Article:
February 16, 2010

February 16: Health Care Reform News

By Kelley Luckstein

Pawlenty Takes the Obama Health Care Challenge

GRETA VAN SUSTEREN, FOX NEWS HOST: President Obama issued a challenge and Minnesota governor Tim Pawlenty is taking him on! The president wants Republicans to bring ideas to the February 25th bipartisan health care summit. Governor Pawlenty has some ideas. He joins us live. Good evening, Governor.


VAN SUSTEREN: All right, let me ask you worst-case scenario -- two people walk in, one has a cancer that responds to chemotherapy, one has a cancer that does not. If we look for sort of results, the one who has a cancer that's sort of -- or doesn't respond very well to chemotherapy -- is that person going to get treatment? …


PAWLENTY: Well, what we've done in Minnesota through a program called Q-Care, Greta, is to say this. We know what the hoped-for outcomes are in the treatments of diabetes. We're able to benchmark against places like the Mayo Clinic. There's not much argument about whether those are world- class standards or best treatment standards. And we still pay providers if they have unfortunate outcomes or average outcomes. But we pay them more if they have better outcomes, so it's a bonus system. And it's working.


FOX News, On the Record with Greta, 2/16/2010


Top stories


Excise Tax Loses Support Amid White House Push

The New York Times

Feb. 16, 2010


An agreement to tax high-cost, employer-sponsored health insurance plans, announced with fanfare by the White House and labor unions last month, is losing support from labor leaders, who say the proposal is too high a price to pay for the limited health care package they expect to emerge from Congress.


In California, Exhibit A in Debate on Insurance

The New York Times
Feb. 15, 2010


With the health care debate stalled, the White House has seized on fury about an insurer’s planned rate increases.


State news


MN: Cuts Would Fall on Poor, Old, Disabled and Sick

Minneapolis Star-Tribune
Feb 15, 2010


Gov. Tim Pawlenty's proposal to cut a net of $347 million from programs for sick, aged, disabled and jobless people is akin to the advice an ailing George Washington got from his doctors 210 years ago, one critic said Monday: Bleed him, in hope of a cure.


A Plan to Help Places Hurting for Doctors

The Detroit Free Press

Feb. 16, 2010


With a statewide shortage of primary care doctors, particularly in urban areas such as Detroit, Michigan has launched a program that offers grants to primary care doctors who work in shortage areas and help to repay medical school loans.


Proposed Bill Wants Medical Mishaps To Be Reported By State Hospitals

The Hartford Courant
Feb. 16, 2010


All medical mishaps reported by Connecticut hospitals would again be made public under legislation to be considered this session by the public health committee.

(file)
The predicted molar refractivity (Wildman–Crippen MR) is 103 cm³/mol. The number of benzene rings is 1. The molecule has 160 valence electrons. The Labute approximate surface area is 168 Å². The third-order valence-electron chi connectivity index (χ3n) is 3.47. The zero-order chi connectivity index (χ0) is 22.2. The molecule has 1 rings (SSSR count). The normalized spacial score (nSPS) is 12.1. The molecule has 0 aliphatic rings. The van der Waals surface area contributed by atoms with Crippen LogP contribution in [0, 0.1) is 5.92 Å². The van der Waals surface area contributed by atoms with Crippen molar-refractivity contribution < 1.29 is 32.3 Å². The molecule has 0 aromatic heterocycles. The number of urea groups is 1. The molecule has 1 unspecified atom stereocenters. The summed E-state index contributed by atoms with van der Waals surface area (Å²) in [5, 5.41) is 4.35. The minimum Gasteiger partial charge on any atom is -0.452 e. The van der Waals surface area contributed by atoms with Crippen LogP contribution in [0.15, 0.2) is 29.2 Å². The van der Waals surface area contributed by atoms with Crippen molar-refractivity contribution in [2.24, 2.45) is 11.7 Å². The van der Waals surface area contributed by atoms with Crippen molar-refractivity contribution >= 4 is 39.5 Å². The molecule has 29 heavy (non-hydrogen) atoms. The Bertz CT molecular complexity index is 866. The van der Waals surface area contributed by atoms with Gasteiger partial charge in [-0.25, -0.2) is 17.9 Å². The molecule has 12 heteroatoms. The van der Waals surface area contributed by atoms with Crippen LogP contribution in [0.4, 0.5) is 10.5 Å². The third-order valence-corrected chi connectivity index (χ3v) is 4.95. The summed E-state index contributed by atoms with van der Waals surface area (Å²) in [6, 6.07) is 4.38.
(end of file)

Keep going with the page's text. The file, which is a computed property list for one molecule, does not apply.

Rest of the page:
The Health Reform That Scares Both Parties

Kaiser Health News

Feb. 16, 2010


A look back twenty-seven years ago, to when President Ronald Reagan and a Congress split between Republican and Democratic control agreed to a radical new payment scheme for Medicare. The resulting legislation trimmed billions of dollars from the federal budget and caused medical inflation to plummet, yet still maintained quality of care. Although this led to a permanent change in how both the public and private sector pay for health care, it has gone curiously unmentioned during the health reform debate.


Reform efforts


Will Health Care Savings Be Used To Reduce The Deficit?

Kaiser Health News
Feb. 16, 2010


In their effort to overhaul the health system, President Barack Obama and congressional Democrats pressed hospitals, drug makers and other providers to accept billions of dollars in government payment cuts and new fees to help finance the legislation. But now, if the legislation fails, those savings, primarily cutbacks in Medicare and Medicaid, might end up being used for something far different: reducing the federal deficit.


Individual Mandate: A Sticking Point in the Healthcare Debate

The Los Angeles Times
Feb. 15, 2010


Is forcing people to have insurance a useful strategy to spread the costs, or an ill-conceived notion that would only exacerbate the problem? Linda Blumberg, a senior fellow at the Urban Institute, and Glen Whitman, an economist at Cal State Northridge, weigh in.

Both Sides Push Health-Debate Myths
Feb. 16, 2010

Ahead of next week’s White House summit on health care, both parties are pressing story lines on how the reform debate has played out that aren’t as tidy or truthful as Democrats and Republicans would like voters to believe.

How Bayh's Retirement Could Make It Harder for Dems to Pass a Health Care Bill

The American Spectator

Feb. 15, 2010


One of the many implications Sen. Evan Bayh's retirement could have is to make it even more difficult for Democrats to pass comprehensive health care legislation.


Trial Lawyers to Obama: Don’t Deal on Tort Reform in Healthcare Negotiations

The Hill

Feb. 14, 2010


President Barack Obama wants a bipartisan deal on health reform, but trial lawyers don’t want him to deal on a top Republican priority: tort reform.


What Caring for Immigrants Costs

The New York Times
Feb. 11, 2010


A new study published online in the journal Health Affairs suggests that, contrary to popular perception, immigrants actually cost the health care system less per person than do natives of the United States. Nor do illegal immigrants make up a disproportionate share of the costs to public programs like Medicaid, researchers found. Click here to read the study in Health Affairs.

Tags: health care reform, Health Policy, Health Policy

Please sign in or register to post a reply.
Contact Us · Privacy Policy